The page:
The areas where panelists agreed to disagree frequently, or had the most non-consensus items, were in the sections of philosophy, barriers, and additional comments.  There was a higher level of agreement for the core knowledge base and the desired outcome sections as compared to the other sections.  The core knowledge base section was the most similar of any section with a great deal of overlap between the EdD items and the PhD items.  The results parallel the literature (Brown, 1990; Shulman, Golde, Bueschel, & Garabedian, 2006; Toma, 2002; Townsend, 2002) in that there are few actual differences between the content and coursework of the degrees.

Understanding the differences between EdD and PhD degrees is important because they impact not only policy and the decisions institutions make, but also students, society, and future stakeholders.  This study makes a significant contribution to institutions as well as their development and continued assessment of doctoral programs in education.  As a Policy Delphi, this study identified the critical areas for discussion by decision-makers.

BOE, JAMES

Ph.D. of Education:  Institutional Analysis and Occupational and Adult Education

Dissertation Title:  Strategies for Science, Technology, Engineering and Math in Technology Education

Advisor: Dr. Myron Eighmy

This study examined the leadership role technology education professionals should play in Science, Technology, Engineering and Mathematics (STEM) Education.  It provides strategies for technology education curriculum, pre-service and in-service programs as well as leadership within the technology education profession.  The current curricular and methodology trends were examined in technology education as well as the issues related to STEM education.  The study sought to answer the following research questions:  (a) What are the current curricular and methodology trends affecting technology teacher education programs?  (b) What are the issues in STEM education? (c) What strategies can be recommended to effectively address Technology and Engineering in STEM? (d) What strategies can be recommended to meet the needs of future pre-service teachers in Technology Education? And (e) How can the Technology Education profession position itself as a leader in STEM education?  Suggestions for future research were also offered.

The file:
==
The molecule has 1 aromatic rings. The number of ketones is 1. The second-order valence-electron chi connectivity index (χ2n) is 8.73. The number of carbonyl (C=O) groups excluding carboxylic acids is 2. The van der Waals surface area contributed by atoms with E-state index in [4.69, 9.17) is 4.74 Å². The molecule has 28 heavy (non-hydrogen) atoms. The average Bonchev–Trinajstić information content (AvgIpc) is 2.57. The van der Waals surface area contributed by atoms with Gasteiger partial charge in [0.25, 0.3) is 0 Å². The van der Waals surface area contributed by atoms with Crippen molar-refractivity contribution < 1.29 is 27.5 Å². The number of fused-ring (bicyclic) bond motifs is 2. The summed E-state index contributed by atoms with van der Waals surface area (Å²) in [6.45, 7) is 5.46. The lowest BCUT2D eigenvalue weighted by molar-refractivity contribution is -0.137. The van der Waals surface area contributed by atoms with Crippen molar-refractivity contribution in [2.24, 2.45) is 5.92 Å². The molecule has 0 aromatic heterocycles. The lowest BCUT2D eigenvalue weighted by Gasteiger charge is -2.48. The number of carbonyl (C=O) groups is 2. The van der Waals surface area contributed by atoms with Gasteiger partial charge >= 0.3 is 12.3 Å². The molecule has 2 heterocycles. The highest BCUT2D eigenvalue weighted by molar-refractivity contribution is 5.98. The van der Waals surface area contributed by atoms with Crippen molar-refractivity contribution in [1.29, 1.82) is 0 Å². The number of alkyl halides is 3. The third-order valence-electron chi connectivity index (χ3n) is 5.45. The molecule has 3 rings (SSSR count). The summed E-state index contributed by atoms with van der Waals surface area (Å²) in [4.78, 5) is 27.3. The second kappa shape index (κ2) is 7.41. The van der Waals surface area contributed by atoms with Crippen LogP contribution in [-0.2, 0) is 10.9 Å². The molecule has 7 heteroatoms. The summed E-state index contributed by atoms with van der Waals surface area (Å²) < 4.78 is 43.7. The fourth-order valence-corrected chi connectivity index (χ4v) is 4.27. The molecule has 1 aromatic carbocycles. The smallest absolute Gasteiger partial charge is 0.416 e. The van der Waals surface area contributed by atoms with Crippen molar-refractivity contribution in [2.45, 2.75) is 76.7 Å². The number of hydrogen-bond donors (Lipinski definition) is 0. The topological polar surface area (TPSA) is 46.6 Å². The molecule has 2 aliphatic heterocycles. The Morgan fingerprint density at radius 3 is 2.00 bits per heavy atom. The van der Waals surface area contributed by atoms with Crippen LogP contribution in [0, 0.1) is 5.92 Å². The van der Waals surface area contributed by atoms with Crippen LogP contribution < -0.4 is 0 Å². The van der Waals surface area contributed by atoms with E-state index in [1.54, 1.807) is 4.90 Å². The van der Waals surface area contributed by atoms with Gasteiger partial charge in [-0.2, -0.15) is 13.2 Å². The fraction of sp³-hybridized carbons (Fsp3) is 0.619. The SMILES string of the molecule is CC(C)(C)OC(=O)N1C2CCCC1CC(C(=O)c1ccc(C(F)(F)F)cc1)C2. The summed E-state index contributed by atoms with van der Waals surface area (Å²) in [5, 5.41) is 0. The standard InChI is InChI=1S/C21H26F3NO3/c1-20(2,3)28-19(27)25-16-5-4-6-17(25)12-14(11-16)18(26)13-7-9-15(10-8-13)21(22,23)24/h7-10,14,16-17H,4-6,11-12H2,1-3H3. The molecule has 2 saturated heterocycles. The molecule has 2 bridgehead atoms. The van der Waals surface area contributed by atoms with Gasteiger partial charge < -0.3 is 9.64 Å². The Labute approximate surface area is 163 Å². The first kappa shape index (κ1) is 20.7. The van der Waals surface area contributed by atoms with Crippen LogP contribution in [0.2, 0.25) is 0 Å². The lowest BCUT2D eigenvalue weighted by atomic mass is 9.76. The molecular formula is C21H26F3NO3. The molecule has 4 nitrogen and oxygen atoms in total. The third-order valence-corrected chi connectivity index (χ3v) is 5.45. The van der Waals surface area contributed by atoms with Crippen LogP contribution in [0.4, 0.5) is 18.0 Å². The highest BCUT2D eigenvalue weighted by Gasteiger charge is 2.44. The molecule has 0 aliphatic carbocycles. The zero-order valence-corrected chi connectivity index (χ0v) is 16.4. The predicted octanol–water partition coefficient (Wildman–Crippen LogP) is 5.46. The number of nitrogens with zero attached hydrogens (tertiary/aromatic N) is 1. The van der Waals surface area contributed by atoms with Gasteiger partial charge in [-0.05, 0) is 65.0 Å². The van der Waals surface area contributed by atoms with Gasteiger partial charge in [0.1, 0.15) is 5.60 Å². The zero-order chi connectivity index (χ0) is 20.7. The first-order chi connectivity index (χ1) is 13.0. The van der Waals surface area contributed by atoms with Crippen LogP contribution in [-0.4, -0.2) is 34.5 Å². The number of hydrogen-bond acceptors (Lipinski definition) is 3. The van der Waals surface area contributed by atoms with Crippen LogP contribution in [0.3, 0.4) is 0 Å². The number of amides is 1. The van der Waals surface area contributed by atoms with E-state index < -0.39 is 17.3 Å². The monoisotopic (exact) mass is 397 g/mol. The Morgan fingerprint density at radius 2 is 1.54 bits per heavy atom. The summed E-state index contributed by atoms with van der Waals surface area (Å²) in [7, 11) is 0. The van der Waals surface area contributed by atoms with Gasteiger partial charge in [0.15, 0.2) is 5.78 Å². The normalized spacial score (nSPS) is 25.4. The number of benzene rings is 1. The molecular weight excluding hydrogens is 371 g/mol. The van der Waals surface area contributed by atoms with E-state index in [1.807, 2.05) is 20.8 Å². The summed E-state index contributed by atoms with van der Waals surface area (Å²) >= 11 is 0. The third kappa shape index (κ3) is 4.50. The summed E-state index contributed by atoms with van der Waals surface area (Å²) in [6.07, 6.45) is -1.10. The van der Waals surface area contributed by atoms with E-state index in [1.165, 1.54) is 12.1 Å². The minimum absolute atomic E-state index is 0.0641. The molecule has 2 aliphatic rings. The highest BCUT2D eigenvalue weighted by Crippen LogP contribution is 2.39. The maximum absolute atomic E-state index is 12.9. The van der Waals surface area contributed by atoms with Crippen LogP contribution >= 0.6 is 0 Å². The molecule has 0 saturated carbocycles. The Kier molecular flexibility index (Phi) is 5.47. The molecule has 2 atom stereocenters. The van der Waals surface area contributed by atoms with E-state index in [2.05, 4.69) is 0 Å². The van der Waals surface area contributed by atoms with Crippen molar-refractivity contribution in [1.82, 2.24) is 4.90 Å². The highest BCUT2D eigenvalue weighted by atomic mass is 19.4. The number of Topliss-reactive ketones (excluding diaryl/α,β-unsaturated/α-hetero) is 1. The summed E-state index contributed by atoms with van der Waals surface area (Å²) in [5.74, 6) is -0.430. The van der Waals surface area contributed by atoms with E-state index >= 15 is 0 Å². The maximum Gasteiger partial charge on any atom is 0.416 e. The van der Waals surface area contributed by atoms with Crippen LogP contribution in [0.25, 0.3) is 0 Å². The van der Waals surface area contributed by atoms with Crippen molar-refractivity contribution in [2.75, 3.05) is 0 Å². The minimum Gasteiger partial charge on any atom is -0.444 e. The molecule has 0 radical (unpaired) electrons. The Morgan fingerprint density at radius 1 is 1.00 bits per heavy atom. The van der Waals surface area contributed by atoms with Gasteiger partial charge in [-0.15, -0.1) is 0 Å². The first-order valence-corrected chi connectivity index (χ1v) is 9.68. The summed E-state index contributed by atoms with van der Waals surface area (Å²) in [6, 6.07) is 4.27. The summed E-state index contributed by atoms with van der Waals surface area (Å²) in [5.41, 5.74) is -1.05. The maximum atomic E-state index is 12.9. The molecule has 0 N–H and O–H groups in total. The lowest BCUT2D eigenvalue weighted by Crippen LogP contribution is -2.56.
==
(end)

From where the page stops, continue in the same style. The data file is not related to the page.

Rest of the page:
DAIGLE, RACHEL

Ph.D. of Human Development, Counselor Education

Dissertation Title:  Person-Centered Academicians' Perceptions of Intuition in Counselor and Psychotherapist Education and Practice               

Advisor: Dr. Wade Hannon

The overall endeavor of this qualitative study was to advance awareness about the construct of intuition and its function in the education, training, and practice of counseling and therapy through rigorous exploration and examination, utilizing the conceptual framework of the Heuristic Research Method. An exploratory study was conducted to observe the phenomenological experiences of Person-Centered Academicians' perceptions of intuition in counseling, psychotherapy, and pedagogy. Six semi-structured, audio-recorded interviews were conducted to increase comprehensive insight into the co-researchers' experience and to acquire further understanding about intuition within the professions of counseling and psychotherapy. The five major themes which emerged are (a) conceptualizing intuition, (b) understanding the process of intuition, (c) intuitive occurrences in the therapeutic setting, (d) fostering intuition in counseling/psychotherapist education, and (e) and tenets of Person-Centered theory relating to intuition. Recommendations for further research were discussed.